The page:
The Supreme Court observed that in child custody cases, stability of the child is also of paramount importance.

The court observed that a child (daughter in the case) cannot be treated as a chattel at the age of 14 years to hand over her custody to the father, where she has not lived ever since her birth.

In the present matter seeking custody and not Guardianship, the bench personally interacted with the minor daughter where she was quite categoric that she wished to live with her aunt, where she lived since birth.

Accordingly, a bench of Justice CT Ravikumar and Justice Rajesh Bindal observed, “The fact that appellant No. 1, when custody of the child was handed over to her, was un-married and is now married having two children will also not be a deterrent for this Court to come to the conclusion that best interest of the child still remains with the appellant No. 2 as the child is living with her ever since she was 3-4 months old and is now about 14 years of age having no doubt in her mind that she wishes to live with them”.

“…we find that the welfare of the child lies with her custody with the appellants and respondent No. 10. This is coupled with the fact that even she also wishes to live there. Keeping in view her age at present, she is capable of forming an opinion in that regard. She was quite categoric in that regard when we interacted with her. She cannot be treated as a chattel at the age of 14 years to hand over her custody to the respondent No.2, where she has not lived ever since her birth. Stability of the child is also of paramount consideration”.

As per the facts, the custody of a child was sought for who was born to respondent No. 2 and his wife. The couple had twin daughters, one of whom was left with the maternal grandmother due to the father's financial difficulties. Later, the child was handed over to appellant No. 2, the real sister of respondent No. 2, and has been living with her since she was 2-3 months old. There were previous legal proceedings initiated by respondent No. 2, including a complaint of kidnapping against the appellants and others, which resulted in a closure report accepted by the court. However, a subsequent private complaint was filed by respondent No. 2 regarding custody of the child.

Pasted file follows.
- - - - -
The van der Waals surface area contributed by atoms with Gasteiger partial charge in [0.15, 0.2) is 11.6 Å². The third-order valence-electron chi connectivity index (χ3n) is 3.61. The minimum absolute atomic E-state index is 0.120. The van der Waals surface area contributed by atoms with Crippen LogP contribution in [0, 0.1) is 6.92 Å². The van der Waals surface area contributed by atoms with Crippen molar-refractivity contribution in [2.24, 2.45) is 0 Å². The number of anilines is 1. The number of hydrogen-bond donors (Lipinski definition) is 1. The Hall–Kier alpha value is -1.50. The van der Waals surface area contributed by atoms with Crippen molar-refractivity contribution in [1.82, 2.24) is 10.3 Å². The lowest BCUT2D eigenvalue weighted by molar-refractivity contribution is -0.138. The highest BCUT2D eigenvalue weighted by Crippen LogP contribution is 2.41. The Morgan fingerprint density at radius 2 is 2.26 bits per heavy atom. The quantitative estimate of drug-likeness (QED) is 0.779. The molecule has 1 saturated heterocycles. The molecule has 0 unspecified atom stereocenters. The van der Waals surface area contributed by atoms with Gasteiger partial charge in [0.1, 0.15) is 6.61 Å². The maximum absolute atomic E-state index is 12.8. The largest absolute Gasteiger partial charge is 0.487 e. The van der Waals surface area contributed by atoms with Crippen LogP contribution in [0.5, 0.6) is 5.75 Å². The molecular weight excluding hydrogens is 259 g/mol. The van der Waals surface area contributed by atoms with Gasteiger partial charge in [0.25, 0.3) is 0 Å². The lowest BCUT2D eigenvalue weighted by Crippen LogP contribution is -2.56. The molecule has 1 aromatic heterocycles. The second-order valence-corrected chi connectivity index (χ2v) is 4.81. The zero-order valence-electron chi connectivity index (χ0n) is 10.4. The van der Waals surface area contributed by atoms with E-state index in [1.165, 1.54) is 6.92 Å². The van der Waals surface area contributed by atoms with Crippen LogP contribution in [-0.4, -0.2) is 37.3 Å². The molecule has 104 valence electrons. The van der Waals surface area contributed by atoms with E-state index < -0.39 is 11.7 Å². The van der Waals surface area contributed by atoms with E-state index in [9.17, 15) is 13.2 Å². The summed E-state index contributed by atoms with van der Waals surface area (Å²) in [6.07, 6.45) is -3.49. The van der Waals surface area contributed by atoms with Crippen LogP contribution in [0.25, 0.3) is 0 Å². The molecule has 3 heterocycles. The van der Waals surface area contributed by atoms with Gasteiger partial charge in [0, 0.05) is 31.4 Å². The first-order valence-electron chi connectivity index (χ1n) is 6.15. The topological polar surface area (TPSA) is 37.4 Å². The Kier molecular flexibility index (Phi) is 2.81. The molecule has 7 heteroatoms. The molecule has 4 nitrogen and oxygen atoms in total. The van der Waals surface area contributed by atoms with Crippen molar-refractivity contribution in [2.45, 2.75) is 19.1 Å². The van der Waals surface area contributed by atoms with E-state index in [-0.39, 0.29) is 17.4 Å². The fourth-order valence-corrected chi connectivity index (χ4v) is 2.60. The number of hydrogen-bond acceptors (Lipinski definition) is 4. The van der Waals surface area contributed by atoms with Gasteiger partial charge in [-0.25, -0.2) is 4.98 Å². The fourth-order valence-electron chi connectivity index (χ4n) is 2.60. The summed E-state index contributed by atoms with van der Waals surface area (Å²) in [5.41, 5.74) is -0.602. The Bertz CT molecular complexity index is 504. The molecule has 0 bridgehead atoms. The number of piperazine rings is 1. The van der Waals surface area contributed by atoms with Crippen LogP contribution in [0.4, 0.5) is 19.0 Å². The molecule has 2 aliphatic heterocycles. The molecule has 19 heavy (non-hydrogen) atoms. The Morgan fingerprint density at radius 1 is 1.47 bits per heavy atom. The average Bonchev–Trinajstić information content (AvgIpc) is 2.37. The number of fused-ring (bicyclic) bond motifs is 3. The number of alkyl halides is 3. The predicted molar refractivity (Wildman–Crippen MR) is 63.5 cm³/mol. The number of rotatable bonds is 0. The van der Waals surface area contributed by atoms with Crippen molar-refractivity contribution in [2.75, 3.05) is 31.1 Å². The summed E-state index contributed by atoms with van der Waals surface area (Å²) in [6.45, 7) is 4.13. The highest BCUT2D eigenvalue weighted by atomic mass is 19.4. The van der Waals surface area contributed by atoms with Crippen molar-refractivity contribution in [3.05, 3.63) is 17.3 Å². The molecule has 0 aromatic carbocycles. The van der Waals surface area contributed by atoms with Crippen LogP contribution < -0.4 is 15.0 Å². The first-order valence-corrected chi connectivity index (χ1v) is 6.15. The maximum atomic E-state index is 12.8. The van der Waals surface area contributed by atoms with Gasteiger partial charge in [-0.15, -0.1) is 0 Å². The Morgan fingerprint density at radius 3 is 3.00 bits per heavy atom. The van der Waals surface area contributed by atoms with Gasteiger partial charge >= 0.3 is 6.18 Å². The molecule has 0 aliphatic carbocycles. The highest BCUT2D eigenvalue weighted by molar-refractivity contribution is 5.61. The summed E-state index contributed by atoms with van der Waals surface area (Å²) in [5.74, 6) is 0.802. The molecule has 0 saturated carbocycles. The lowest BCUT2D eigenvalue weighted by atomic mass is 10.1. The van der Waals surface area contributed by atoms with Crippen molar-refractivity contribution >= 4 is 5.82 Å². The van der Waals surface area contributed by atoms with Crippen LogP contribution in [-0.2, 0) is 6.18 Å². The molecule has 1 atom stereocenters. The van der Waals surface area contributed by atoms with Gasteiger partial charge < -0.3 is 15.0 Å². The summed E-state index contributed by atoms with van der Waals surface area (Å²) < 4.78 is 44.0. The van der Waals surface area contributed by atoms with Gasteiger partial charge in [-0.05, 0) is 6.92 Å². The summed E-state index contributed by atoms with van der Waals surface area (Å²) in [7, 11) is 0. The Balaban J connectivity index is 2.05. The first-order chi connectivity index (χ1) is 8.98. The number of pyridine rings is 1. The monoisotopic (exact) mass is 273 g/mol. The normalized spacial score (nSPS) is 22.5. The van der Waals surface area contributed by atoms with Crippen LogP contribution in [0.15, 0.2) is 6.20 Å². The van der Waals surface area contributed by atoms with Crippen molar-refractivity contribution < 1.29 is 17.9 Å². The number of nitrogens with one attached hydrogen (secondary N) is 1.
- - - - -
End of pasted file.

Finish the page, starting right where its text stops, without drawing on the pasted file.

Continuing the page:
It was thus argued by the appellants that the child has been living with them for over a decade, and that they provided for her upbringing. The emphasis was laid on that the child's welfare was paramount, and they were willing to provide financial security and stability for her. However, respondent No. 2 contended that they are capable of providing for the child's needs and education and expressed concerns about the child's identity being lost and the importance of her being reunited with her twin sister.

The High Court thus in the impugned order directed the Registrar (Judicial) of the Court to recover the child from the custody of appellant No. 2 and respondent No. 10, particularly from appellant No. 1 and respondent No. 10 and to hand over to respondent No.2. The authorities of the State Government were also directed to execute the writ of Habeas Corpus and hand over the child to respondent No. 2. Therefore, the present petition was filed seeking restoration of her custody from her biological father.

Accordingly, the appeal was allowed while setting aside the order passed by the High Court.

Cause Title: Shazia Aman Khan And Another v. The State Of Orissa And Others [Neutral Citation: 2024 INSC 163]

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